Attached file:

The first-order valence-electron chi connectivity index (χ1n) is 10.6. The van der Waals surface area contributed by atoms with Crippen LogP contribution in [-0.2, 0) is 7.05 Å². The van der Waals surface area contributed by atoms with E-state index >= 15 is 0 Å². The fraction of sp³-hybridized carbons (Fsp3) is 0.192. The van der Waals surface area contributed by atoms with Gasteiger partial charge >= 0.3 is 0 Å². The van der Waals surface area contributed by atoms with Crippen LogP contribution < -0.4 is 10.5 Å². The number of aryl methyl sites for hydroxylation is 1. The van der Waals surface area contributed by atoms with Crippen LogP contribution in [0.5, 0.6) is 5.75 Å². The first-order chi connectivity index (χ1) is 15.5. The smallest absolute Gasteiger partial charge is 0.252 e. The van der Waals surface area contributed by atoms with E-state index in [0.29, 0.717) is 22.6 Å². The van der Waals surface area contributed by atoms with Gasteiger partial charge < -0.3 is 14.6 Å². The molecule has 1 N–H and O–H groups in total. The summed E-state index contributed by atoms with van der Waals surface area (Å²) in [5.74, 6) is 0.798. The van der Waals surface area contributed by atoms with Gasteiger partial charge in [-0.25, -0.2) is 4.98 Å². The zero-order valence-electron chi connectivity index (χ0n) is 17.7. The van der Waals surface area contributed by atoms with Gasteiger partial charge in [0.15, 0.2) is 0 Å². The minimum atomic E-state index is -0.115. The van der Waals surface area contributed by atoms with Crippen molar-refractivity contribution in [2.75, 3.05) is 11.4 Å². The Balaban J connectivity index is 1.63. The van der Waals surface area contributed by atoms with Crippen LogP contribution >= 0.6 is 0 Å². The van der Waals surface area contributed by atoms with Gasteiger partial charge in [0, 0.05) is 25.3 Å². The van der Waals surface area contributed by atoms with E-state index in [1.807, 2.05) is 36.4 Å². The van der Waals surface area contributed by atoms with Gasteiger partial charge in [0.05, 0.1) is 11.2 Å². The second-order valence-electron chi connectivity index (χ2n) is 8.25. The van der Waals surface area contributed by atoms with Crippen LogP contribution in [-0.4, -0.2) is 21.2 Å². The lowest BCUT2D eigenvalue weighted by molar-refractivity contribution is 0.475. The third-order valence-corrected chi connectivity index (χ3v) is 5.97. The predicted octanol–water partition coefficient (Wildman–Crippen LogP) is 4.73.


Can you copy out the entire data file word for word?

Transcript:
The first-order valence-electron chi connectivity index (χ1n) is 10.6. The van der Waals surface area contributed by atoms with Crippen LogP contribution in [-0.2, 0) is 7.05 Å². The van der Waals surface area contributed by atoms with E-state index >= 15 is 0 Å². The fraction of sp³-hybridized carbons (Fsp3) is 0.192. The van der Waals surface area contributed by atoms with Gasteiger partial charge >= 0.3 is 0 Å². The van der Waals surface area contributed by atoms with Crippen LogP contribution < -0.4 is 10.5 Å². The number of aryl methyl sites for hydroxylation is 1. The van der Waals surface area contributed by atoms with Crippen LogP contribution in [0.5, 0.6) is 5.75 Å². The first-order chi connectivity index (χ1) is 15.5. The smallest absolute Gasteiger partial charge is 0.252 e. The van der Waals surface area contributed by atoms with E-state index in [0.29, 0.717) is 22.6 Å². The van der Waals surface area contributed by atoms with Gasteiger partial charge < -0.3 is 14.6 Å². The molecule has 1 N–H and O–H groups in total. The summed E-state index contributed by atoms with van der Waals surface area (Å²) in [5.74, 6) is 0.798. The van der Waals surface area contributed by atoms with Gasteiger partial charge in [-0.25, -0.2) is 4.98 Å². The zero-order valence-electron chi connectivity index (χ0n) is 17.7. The van der Waals surface area contributed by atoms with Gasteiger partial charge in [0.15, 0.2) is 0 Å². The minimum atomic E-state index is -0.115. The van der Waals surface area contributed by atoms with Crippen molar-refractivity contribution in [2.75, 3.05) is 11.4 Å². The Balaban J connectivity index is 1.63. The van der Waals surface area contributed by atoms with Crippen LogP contribution >= 0.6 is 0 Å². The van der Waals surface area contributed by atoms with Gasteiger partial charge in [0, 0.05) is 25.3 Å². The van der Waals surface area contributed by atoms with E-state index in [1.807, 2.05) is 36.4 Å². The van der Waals surface area contributed by atoms with Gasteiger partial charge in [0.05, 0.1) is 11.2 Å². The second-order valence-electron chi connectivity index (χ2n) is 8.25. The van der Waals surface area contributed by atoms with Crippen LogP contribution in [-0.4, -0.2) is 21.2 Å². The lowest BCUT2D eigenvalue weighted by molar-refractivity contribution is 0.475. The third-order valence-corrected chi connectivity index (χ3v) is 5.97. The predicted octanol–water partition coefficient (Wildman–Crippen LogP) is 4.73.